Where Theology Stirkes the Heart…

I have this thing I like to do during Christmas time.  To accomplish this thing I need a little time and an empty house.  I put in a Christmas CD with all the Christmas hymns.  And then I go about singing, at the top of my lungs my favorite Christmas hymns.  There are two things I know about myself: 1.) I love to sing and 2.) I can’t sing that well.  This, to my wife’s dismay, doesn’t usually deter me much at all.  She has mastered the art of tactfully turning up the radio incrementally so as not to offend me and my merry-making.

Josh Groban I am not, but sing with him I will.  My heart gets so full by declaring through my broken voice and off tone keys the glory of Jesus Christ found in the words of many Christian Christmas hymns.  It is a fruitful spiritual discipline.  One that I would recommend.  I think that many people would find a freedom in worship if they allowed themselves to belt out worship songs from time to time.  This exercise helps remind me that my worship is not defined or limited by my actual abilities and it helps me to “get over myself” enough to declare the worth of Jesus Christ to myself.  If I can’t declare it to myself, how do I expect to be able to declare it to someone else?

I love the Christmas hymns the most.  They are so rich.  As one who has grown up in the contemporary worship movement, I haven’t lost my love for old hymns.  Old hymns do a better job in many ways then do most contemporary worship songs.  Many contemporary worship songs focus on the emotion of a moment.  They tend to be emotion driven.  They try to replicate feelings rather then produce them within.  They say “love him, love him, love him,” without painting a picture of why we should love him.  So often they become our love songs to Jesus.  I am painting with a broad brush here and make vast generalizations I know.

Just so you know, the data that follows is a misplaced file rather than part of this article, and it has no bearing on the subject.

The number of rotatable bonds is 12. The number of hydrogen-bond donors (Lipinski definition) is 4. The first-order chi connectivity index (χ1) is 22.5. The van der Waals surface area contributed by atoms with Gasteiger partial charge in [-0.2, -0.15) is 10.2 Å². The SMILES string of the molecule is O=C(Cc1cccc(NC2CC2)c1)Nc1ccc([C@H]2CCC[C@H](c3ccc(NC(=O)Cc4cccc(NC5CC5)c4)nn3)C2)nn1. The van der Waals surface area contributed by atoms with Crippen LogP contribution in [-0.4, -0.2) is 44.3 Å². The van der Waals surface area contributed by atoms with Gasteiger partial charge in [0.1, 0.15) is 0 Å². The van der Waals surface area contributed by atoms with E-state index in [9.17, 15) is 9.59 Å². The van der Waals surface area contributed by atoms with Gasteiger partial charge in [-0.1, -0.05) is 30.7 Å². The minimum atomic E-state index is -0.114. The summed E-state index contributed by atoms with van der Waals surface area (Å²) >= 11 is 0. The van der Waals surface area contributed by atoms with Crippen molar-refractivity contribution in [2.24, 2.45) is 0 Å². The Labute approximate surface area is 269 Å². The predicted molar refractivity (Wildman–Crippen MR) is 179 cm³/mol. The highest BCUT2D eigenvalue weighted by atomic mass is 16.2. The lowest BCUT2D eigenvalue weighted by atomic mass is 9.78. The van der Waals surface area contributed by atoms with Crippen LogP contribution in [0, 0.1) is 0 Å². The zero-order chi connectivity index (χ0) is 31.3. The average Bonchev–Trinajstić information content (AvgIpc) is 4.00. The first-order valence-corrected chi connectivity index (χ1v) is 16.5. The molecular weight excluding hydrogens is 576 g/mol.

Old hymns, I have found, tend to be much different.  Most are more theologically saturated.  They don’t, as often, tell us to love God.  They show us God in a way that produces a love for Him.   They bridge the gap between the often dry, cerebral nature of theology and the emotions of the heart.  The best is when old hymns are sung in a contemporary style.  I think that pulls together the strengths of both. Done this way, these hymns make us feel theology, not just think it.   It is true, old hymns sung in an old style can be rather dry and dull.

So often I think that Christmas hymns make us feel theology the best.  And that is really no surprise at all.  Isn’t that exactly what Christmas is about?  When God gave us the ability to feel, touch, and look upon theology.  God gave theology a mouth, nail pierced hands, and a  human face.  He gave theology a beating heart and put it inside a vulnerable baby that would walk, talk, and eventually die.

So I leave you with the words to one of my favorite hymns: O’ Holy Night.  Sing it loud and proud knowing you will not be the only one worshiping in secret.

O holy night, the stars are brightly shining;
It is the night of the dear Savior’s birth!
Long lay the world in sin and error pining,
Till He appeared and the soul felt its worth.
A thrill of hope, the weary soul rejoices,
For yonder breaks a new and glorious morn.

Fall on your knees, O hear the angel voices!
O night divine, O night when Christ was born!
O night, O holy night, O night divine!

Led by the light of faith serenely beaming,
With glowing hearts by His cradle we stand.
So led by light of a star sweetly gleaming,
Here came the wise men from Orient land.
The King of kings lay thus in lowly manger,
In all our trials born to be our friend!

Fall on your knees, O hear the angel voices!
O night divine, O night when Christ was born!
O night, O holy night, O night divine!

Truly He taught us to love one another;
His law is love and His Gospel is peace.
Chains shall He break for the slave is our brother
And in His Name all oppression shall cease.
Sweet hymns of joy in grateful chorus raise we,
Let all within us praise His holy Name!

Fall on your knees, O hear the angel voices!
O night divine, O night when Christ was born!
O night, O holy night, O night divine!


About Todd Van Dyke

Father, Husband, Son, and most of all lover of Christ.
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3 Responses to Where Theology Stirkes the Heart…

  1. Anna says:

    I love “O Holy Night”. My favorite rendition is by Michael Crawford, with the Trans-Siberian Orchestra and a children’s choir. He has some different lyrics from what you posted here, but it includes a belted phrase of “Christ is the Lord!” and I can’t help but want to sing along! :) Here’s a youtube of the audio. http://www.youtube.com/watch?v=XReoQadp4RA

  2. Pam Martin says:

    I can’t carry a tune but in my car or in my house I sing with a Joy filled heart. Not worrying about hurting anybodies ears.

  3. Charlie says:

    If you sing along with Josh, I’d love you to sing along with me! When you get a second, listen to the version of “O Holy Night” I just recorded. I’m offering it as a free download. Let me know what you think & Enjoy your holidays.
    Twitter: @CharlieWMusic

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